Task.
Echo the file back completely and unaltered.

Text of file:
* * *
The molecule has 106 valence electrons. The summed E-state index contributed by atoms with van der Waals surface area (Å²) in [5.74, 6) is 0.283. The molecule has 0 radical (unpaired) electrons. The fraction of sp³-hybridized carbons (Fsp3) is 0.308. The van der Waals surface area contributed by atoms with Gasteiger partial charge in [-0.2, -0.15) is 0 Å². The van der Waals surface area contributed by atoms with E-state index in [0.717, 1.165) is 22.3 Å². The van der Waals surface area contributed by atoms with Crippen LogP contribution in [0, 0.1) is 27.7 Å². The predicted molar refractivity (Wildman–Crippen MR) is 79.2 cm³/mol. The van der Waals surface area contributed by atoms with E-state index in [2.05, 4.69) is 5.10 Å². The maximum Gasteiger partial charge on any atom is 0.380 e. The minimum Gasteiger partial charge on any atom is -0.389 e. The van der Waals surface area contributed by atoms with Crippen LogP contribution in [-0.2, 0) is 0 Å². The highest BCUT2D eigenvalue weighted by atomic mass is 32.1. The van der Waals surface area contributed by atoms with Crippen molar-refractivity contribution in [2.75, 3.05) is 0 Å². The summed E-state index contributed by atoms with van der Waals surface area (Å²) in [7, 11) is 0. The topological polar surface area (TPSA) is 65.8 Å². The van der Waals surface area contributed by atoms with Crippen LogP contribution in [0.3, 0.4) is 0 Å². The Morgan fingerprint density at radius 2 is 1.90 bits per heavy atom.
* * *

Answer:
The molecule has 106 valence electrons. The summed E-state index contributed by atoms with van der Waals surface area (Å²) in [5.74, 6) is 0.283. The molecule has 0 radical (unpaired) electrons. The fraction of sp³-hybridized carbons (Fsp3) is 0.308. The van der Waals surface area contributed by atoms with Gasteiger partial charge in [-0.2, -0.15) is 0 Å². The van der Waals surface area contributed by atoms with E-state index in [0.717, 1.165) is 22.3 Å². The van der Waals surface area contributed by atoms with Crippen LogP contribution in [0, 0.1) is 27.7 Å². The predicted molar refractivity (Wildman–Crippen MR) is 79.2 cm³/mol. The van der Waals surface area contributed by atoms with E-state index in [2.05, 4.69) is 5.10 Å². The maximum Gasteiger partial charge on any atom is 0.380 e. The minimum Gasteiger partial charge on any atom is -0.389 e. The van der Waals surface area contributed by atoms with Crippen LogP contribution in [-0.2, 0) is 0 Å². The highest BCUT2D eigenvalue weighted by atomic mass is 32.1. The van der Waals surface area contributed by atoms with Crippen molar-refractivity contribution in [2.75, 3.05) is 0 Å². The summed E-state index contributed by atoms with van der Waals surface area (Å²) in [7, 11) is 0. The topological polar surface area (TPSA) is 65.8 Å². The van der Waals surface area contributed by atoms with Crippen LogP contribution in [0.3, 0.4) is 0 Å². The Morgan fingerprint density at radius 2 is 1.90 bits per heavy atom.